Ridiculous. The correction of the early 1930s was the combination of delayed effects of the First World War (a US agricultural boom that had led to overinvestment and distorted prices and had already ended in a bust in the 1920s) and the bursting of various bubbles blown during the Jazz-Age-version of bubble finance, such as the foreign bond market that provided funding for the purchase of then-sizable US exports, and the hot-money driven domestic equity boom. These distortions did not come about because of the gold standard but despite the gold standard, which had been severely weakened as a disciplinary force not least due to the growing role of the Fed since 1914, and in particular since the central bank funded the war effort through money-printing in 1917-1918. By 1929 liquidation and correction were unavoidable. But what should have been a quick and decisive cleansing was turned into a drawn-out economic catastrophe by bad policy. First, there was economic nationalism – tariffs and other forms of protectionism – and then Roosevelt’s disastrous interventionism and relentless tinkering with the economy. As Stockman illustrates, Roosevelt did not enact a Keynesian textbook program at all. In fact, the clueless president had no coherent program whatsoever but instead implemented the type of potpourri of populist anti-market measures so fashionable at the time among Europe’s fascist leaders: odd infrastructure programs, price and wage fixing, state-directed resource use.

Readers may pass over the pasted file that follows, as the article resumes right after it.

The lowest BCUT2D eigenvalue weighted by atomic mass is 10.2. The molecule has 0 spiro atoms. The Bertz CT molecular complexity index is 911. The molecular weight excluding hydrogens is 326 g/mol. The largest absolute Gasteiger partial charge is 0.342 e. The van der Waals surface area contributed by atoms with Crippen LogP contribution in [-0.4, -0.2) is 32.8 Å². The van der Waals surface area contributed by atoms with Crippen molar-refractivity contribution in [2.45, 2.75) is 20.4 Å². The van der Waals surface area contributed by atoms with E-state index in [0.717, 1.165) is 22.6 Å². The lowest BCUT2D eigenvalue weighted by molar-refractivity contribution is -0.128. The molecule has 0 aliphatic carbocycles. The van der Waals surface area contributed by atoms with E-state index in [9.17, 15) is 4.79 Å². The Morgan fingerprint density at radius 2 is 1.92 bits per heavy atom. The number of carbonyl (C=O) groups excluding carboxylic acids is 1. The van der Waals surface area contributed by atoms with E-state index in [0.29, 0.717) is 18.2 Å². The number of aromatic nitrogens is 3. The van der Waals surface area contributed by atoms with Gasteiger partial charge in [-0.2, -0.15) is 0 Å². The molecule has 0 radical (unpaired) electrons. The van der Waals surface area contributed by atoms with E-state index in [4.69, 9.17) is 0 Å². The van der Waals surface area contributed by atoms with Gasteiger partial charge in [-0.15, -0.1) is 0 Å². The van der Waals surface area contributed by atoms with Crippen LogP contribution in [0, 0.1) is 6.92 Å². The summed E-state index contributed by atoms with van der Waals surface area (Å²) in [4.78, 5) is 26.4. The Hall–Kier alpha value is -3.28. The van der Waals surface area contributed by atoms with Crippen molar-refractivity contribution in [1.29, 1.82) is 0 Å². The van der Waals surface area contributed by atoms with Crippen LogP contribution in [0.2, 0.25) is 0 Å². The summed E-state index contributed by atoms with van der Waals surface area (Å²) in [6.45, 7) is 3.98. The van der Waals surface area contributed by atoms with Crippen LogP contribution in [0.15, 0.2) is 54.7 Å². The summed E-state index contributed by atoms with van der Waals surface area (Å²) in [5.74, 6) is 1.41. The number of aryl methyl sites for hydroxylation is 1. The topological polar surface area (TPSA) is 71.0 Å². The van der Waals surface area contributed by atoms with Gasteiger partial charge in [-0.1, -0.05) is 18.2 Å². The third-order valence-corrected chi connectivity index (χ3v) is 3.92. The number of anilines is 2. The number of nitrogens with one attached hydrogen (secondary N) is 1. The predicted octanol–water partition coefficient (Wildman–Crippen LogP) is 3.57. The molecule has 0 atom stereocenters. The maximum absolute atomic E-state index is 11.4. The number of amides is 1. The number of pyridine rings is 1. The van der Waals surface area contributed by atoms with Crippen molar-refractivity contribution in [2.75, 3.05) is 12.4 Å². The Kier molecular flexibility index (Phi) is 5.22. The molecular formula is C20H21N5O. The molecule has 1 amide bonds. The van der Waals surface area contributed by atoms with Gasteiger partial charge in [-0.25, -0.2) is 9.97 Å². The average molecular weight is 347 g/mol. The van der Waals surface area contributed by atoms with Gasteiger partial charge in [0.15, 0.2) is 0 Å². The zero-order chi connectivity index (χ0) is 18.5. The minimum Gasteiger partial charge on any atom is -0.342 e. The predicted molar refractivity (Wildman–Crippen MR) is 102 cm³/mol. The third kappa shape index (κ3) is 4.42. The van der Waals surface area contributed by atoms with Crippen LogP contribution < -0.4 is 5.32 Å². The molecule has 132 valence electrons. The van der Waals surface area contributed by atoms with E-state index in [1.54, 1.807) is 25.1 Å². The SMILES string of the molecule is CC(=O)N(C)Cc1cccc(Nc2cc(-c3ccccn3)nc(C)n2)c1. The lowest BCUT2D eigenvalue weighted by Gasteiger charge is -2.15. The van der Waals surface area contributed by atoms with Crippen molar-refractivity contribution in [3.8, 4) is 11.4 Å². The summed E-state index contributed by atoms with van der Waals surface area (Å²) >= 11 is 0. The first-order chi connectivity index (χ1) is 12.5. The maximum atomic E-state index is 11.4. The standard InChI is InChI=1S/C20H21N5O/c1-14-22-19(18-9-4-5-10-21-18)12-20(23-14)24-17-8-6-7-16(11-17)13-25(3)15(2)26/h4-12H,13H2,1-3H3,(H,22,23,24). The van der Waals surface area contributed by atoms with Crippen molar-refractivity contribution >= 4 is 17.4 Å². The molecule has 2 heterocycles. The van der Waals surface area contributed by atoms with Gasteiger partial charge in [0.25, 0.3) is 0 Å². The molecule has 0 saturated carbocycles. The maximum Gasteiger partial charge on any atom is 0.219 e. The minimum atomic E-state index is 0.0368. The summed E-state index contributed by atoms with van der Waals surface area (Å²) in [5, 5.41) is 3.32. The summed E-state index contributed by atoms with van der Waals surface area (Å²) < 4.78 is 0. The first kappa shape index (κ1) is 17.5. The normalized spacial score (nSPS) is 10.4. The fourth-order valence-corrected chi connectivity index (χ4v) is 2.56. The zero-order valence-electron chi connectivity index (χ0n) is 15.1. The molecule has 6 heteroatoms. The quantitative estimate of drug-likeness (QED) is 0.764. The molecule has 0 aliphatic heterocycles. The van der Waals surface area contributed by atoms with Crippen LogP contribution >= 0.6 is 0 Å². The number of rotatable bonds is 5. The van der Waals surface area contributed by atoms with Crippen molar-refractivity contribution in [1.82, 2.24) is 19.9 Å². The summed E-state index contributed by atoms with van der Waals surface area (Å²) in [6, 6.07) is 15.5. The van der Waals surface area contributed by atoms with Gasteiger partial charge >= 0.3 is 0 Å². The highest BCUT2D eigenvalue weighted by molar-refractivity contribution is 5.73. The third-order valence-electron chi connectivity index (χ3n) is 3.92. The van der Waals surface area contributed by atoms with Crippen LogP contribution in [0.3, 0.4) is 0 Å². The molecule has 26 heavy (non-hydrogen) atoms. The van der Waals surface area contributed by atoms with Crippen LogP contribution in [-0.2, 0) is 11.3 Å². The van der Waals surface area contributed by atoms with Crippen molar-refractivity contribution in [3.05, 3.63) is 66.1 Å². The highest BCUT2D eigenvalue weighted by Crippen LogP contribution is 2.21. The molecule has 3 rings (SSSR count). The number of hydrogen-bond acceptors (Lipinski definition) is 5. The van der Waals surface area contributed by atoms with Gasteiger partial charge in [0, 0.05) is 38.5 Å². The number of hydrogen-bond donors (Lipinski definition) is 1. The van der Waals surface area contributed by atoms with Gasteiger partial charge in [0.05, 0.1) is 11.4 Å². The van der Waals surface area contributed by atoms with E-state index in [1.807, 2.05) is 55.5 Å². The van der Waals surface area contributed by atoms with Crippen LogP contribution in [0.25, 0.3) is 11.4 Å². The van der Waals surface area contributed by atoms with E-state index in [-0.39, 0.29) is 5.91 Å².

“Having triggered the demise of the old international order, the Roosevelt program of necessity was a purely domestic grab bag of experiments, gimmicks, and nonstarters. These ad-hoc Washington interventions – the Tennessee Valley Authority (TVA), National Recovery Act (NRA), Agricultural Adjustment Act (AAA) – did little to revive the dormant machinery of market capitalism and economic wealth creation and, instead, mainly shuffled income and resources randomly among regions, industries, and even individual business firms.”